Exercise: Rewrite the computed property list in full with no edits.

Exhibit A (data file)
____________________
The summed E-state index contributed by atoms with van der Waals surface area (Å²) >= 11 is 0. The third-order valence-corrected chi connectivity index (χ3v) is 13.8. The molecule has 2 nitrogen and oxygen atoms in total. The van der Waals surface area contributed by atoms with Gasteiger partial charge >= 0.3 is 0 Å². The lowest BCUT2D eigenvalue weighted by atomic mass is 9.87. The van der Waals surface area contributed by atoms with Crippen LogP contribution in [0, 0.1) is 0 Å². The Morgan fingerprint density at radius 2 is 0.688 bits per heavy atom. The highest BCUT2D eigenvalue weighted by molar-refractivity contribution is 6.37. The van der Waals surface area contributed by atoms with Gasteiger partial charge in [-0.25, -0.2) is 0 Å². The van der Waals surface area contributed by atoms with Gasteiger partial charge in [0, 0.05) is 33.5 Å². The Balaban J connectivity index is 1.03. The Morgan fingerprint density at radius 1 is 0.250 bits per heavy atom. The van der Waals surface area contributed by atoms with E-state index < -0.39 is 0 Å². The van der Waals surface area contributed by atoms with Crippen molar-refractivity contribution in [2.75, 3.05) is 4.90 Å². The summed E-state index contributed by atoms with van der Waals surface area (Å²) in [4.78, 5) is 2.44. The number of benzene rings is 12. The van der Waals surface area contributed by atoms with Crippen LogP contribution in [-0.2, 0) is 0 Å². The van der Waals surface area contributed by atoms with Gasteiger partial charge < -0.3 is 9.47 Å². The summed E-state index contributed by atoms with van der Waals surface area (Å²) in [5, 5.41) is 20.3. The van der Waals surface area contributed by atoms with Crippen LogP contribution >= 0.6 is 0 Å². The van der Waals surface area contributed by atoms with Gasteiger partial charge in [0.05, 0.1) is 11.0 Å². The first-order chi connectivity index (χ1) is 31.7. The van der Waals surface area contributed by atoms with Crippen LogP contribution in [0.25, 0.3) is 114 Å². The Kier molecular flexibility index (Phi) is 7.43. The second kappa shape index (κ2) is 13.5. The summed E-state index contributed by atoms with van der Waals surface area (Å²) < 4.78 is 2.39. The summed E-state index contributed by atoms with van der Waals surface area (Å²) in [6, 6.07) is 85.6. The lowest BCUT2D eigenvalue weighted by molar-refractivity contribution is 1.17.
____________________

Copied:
The summed E-state index contributed by atoms with van der Waals surface area (Å²) >= 11 is 0. The third-order valence-corrected chi connectivity index (χ3v) is 13.8. The molecule has 2 nitrogen and oxygen atoms in total. The van der Waals surface area contributed by atoms with Gasteiger partial charge >= 0.3 is 0 Å². The lowest BCUT2D eigenvalue weighted by atomic mass is 9.87. The van der Waals surface area contributed by atoms with Crippen LogP contribution in [0, 0.1) is 0 Å². The Morgan fingerprint density at radius 2 is 0.688 bits per heavy atom. The highest BCUT2D eigenvalue weighted by molar-refractivity contribution is 6.37. The van der Waals surface area contributed by atoms with Gasteiger partial charge in [-0.25, -0.2) is 0 Å². The van der Waals surface area contributed by atoms with Gasteiger partial charge in [0, 0.05) is 33.5 Å². The Balaban J connectivity index is 1.03. The Morgan fingerprint density at radius 1 is 0.250 bits per heavy atom. The van der Waals surface area contributed by atoms with E-state index < -0.39 is 0 Å². The van der Waals surface area contributed by atoms with Crippen molar-refractivity contribution in [2.75, 3.05) is 4.90 Å². The summed E-state index contributed by atoms with van der Waals surface area (Å²) in [4.78, 5) is 2.44. The number of benzene rings is 12. The van der Waals surface area contributed by atoms with Crippen LogP contribution in [-0.2, 0) is 0 Å². The van der Waals surface area contributed by atoms with Gasteiger partial charge < -0.3 is 9.47 Å². The summed E-state index contributed by atoms with van der Waals surface area (Å²) in [5, 5.41) is 20.3. The van der Waals surface area contributed by atoms with Crippen LogP contribution >= 0.6 is 0 Å². The van der Waals surface area contributed by atoms with Gasteiger partial charge in [0.05, 0.1) is 11.0 Å². The first-order chi connectivity index (χ1) is 31.7. The van der Waals surface area contributed by atoms with Crippen LogP contribution in [0.25, 0.3) is 114 Å². The Kier molecular flexibility index (Phi) is 7.43. The second kappa shape index (κ2) is 13.5. The summed E-state index contributed by atoms with van der Waals surface area (Å²) < 4.78 is 2.39. The summed E-state index contributed by atoms with van der Waals surface area (Å²) in [6, 6.07) is 85.6. The lowest BCUT2D eigenvalue weighted by molar-refractivity contribution is 1.17.